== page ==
Getting a Mortgage? Beware of this surprise!

The joyful noise of the phone surprised me, but it was not the magnitude of surprise that my client experienced the day before her scheduled closing.

It was an ordinary day for my client. She got up, showered, had coffee and breakfast, then went to work.  The call from her attorney was unexpected, but not as much as his announcement that the closing had to be postponed: the title company had not received the certified boundary survey.   Of course they hadn’t received it, because it was never ordered! Someone dropped the ball. So, she jumped to action – calling me to get a certified survey.

I was in the field at the time.  Fortunately, there was cell coverage for my Verizon Wireless communication device.  I phoned the closing coordinator and asked her to email a copy of the title report to me.  I packed the equipment, walked to the truck, and drove to the house that she was purchasing.  Fortunately for her, I had completed a boundary survey on that parcel a few years prior.  I located any new improvements on the parcel, and any improvements on the adjoining parcels that were near the boundary close to the boundaries. I proceeded to the Rensselaer County Clerk’s office to ascertain the present owners of the adjoining parcels. When I returned to the office, I reviewed the title report, revised the previous survey as needed, placed the proper certifications on the plat, printed it, and called the lender’s representative to announce my impending arrival.  The certified plat was delivered in less than five hours.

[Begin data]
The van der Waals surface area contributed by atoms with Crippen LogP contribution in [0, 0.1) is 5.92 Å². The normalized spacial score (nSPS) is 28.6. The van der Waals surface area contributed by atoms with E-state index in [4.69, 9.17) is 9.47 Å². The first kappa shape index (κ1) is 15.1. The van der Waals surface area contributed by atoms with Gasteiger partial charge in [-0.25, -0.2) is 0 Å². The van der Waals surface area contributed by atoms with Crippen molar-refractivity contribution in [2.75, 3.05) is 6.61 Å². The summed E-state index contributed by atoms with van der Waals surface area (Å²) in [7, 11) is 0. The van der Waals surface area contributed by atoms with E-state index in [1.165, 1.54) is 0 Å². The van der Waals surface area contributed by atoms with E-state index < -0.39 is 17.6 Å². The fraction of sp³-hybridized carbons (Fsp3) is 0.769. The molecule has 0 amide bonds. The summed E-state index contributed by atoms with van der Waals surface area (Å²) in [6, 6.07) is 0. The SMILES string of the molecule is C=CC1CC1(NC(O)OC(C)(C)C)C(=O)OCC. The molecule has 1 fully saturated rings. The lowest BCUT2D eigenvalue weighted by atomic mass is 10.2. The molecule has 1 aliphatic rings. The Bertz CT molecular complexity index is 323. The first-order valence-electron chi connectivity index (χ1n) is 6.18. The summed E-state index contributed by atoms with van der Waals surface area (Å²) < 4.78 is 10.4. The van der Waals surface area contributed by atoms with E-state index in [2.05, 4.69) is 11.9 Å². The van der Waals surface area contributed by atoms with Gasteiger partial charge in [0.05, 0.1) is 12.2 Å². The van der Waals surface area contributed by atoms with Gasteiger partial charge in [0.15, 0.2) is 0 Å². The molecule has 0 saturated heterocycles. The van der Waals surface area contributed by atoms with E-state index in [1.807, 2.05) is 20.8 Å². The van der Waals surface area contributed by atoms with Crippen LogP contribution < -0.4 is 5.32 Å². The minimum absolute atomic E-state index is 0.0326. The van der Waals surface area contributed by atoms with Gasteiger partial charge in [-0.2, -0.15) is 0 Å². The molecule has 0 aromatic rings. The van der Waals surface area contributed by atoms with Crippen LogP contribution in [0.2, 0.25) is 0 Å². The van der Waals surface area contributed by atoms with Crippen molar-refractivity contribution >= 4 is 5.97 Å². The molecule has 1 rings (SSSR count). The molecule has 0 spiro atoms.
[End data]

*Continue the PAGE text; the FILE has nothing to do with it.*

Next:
I was glad to be in a position that allowed me to meet my client’s need.  Had I been out of town, or in a spot with no cell service, their final disbursement would have been delayed another day or two.  Resolution came quickly, this time.

My advice to borrowers is this: Ask the lender and title company if they will require a certified survey.  They should know the answer well before the closing.  If they don’t know, keep asking so your closing is not delayed.  In good economic times, your surveyor might not be able to respond the same day as your request.

My advice to lenders and title companies is this: Always require a certified survey.  Why lend money using a property as collateral that might have a boundary problem?  It is in your and your client’s best interest.